Usually, landlords don’t have to worry about council tax. However, when it comes to HMO properties and vacant periods, things can start to get confusing.

It’s important to understand your landlord council tax responsibilities so as not to get caught out by any unexpected bills or legal issues. So, who pays council tax? What happens when your property is empty? And what about unpaid tenant debts?

From who is responsible to available discounts and exemptions, our council tax guide covers everything responsible landlords need to know.

 

Should I Be Paying Council Tax?

All residential properties in England and Wales are liable for council tax. If you fail to pay on time, there could be serious financial and legal consequences.

How does it work? The council tax system works according to a hierarchy of liability. The first on the list to pay is any adult over the age of 18 who is an occupant of the property. The landlord or property owner comes much further down this list.

 

How Is Council Tax Calculated?

Properties are assessed by the Valuation Office Agency (VOA) and placed within bands A-H according to the location and type of housing. The banding is based on the amount the property could be sold for and the cost for each band varies by council.

 

Who Pays Council Tax: Tenant Or Landlord?

This depends on the sort of tenancy agreement you have in place. Usually, if you rent the entire property to one or several joint tenants, it is their responsibility to pay. (This includes single occupants, families and shared tenancies) In this case, the bills will be sent directly from the local council to your tenants, leaving you out of the equation.

However, if you rent to several tenants with individual tenancy agreements, you will become responsible for paying council tax. Therefore, if you rent out an HMO property, you will be liable to pay.

 

Do Landlords Pay Council Tax On Empty Properties?

Yes. During void periods, the landlord is responsible for paying council tax.

The size of the bill depends on your local council. You could be given a discount of up to 50% while the property remains unoccupied. However, this is becoming more unlikely as the number of unoccupied properties grow.

If your property is unfurnished, you may be exempt from council tax for up to 6 months.

 

Is A Landlord Liable For Unpaid Council Tax?

Not usually. As long as the tenancy agreement stipulated that council tax payments were the responsibility of the tenants, then landlords should be safe if tenants leave with unpaid debts.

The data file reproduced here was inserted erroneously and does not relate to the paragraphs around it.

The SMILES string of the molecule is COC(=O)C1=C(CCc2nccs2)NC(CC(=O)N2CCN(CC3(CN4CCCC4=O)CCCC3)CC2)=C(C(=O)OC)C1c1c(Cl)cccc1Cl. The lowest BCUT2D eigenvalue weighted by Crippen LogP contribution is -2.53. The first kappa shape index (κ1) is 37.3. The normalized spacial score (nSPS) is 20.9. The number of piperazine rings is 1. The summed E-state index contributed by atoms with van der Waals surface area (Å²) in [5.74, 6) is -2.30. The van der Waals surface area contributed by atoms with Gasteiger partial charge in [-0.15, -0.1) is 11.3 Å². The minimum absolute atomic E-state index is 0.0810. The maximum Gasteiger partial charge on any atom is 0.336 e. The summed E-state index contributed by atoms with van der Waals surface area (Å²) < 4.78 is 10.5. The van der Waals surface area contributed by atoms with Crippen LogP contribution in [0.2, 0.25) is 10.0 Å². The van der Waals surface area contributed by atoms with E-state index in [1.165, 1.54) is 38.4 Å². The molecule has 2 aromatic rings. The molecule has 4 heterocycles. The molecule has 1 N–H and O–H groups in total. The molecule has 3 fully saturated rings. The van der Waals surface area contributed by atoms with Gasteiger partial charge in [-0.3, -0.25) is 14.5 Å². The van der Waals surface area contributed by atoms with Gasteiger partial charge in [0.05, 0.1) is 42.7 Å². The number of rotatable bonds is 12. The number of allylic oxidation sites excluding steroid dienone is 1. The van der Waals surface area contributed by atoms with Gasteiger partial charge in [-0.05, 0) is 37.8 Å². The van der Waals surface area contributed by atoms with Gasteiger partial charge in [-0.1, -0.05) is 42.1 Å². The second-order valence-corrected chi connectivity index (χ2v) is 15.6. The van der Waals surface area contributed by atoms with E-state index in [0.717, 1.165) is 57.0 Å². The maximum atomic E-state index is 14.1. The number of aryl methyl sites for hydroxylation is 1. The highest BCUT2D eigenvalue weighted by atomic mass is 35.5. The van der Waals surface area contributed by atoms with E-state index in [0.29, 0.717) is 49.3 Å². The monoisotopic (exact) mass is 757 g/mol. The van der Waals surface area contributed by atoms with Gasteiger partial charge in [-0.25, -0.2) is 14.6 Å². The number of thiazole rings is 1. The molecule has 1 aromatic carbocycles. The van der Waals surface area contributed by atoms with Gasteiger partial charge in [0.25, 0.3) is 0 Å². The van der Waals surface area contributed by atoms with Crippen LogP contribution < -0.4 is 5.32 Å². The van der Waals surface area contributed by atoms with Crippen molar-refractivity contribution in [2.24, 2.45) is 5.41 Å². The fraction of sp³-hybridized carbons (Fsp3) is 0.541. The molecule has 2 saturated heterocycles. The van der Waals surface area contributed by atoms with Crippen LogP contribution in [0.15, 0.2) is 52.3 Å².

If your property is vacant for any time, as the landlord, you will be responsible for paying tax during this period. However, you should not be responsible for repaying leftover bills that should have been paid by tenants while they were living in the property.

Without proof of a signed tenancy agreement, it will be harder to convince the council of your exemption if your tenant moves out early without notifying you.

See our blog on who is responsible for unpaid utility bills for more answers to common questions regarding bills.

 

 

Landlord Council Tax Exemption

Some properties and tenants are either exempt from paying council tax or are eligible for a discounted rate.

If you’re a landlord of an HMO property, make sure you check your tenant’s status to find out if you are eligible for any discounts. For example, if there is a mix of full-time students and one adult, you may receive a 25% discount.

 

Who Is Exempt From Council Tax?

There are certain groups of people who are exempt or eligible for a discounted council tax bill;

  • Single occupants of a property receive a 25% discount
  • Full time students are exempt
  • Live in carers are exempt
  • Tenants below the age of 18 are exempt

 

What Properties Are Exempt From Council Tax?

 

There are also a number of properties that are exempt from paying council tax;

  • Unfurnished properties may be exempt for six months
  • Recently repaired properties may be exempt for six months
  • Properties occupied by full time students only
  • Properties solely inhabited by tenants under the age of 18 receive a 50% discount

 

 

Landlord Council Tax Advice

To ensure you stay on top of your council tax responsibilities and avoid any unexpected bills, follow these simple tips;

  • Always determine who is responsible for paying council tax in the tenancy agreement
  • Keep a signed copy of this agreement on file
  • Notify your local authority at each change of tenancy and give the names of new tenants
  • For HMO properties where you are liable to pay council tax, ensure you factor this cost into the rent price
  • Plan for any void periods in which you may have to pay council tax
  • Check for any council tax discounts or exemptions you may be eligible for
  • Try to minimise void periods to avoid paying council tax in between tenants

 

 

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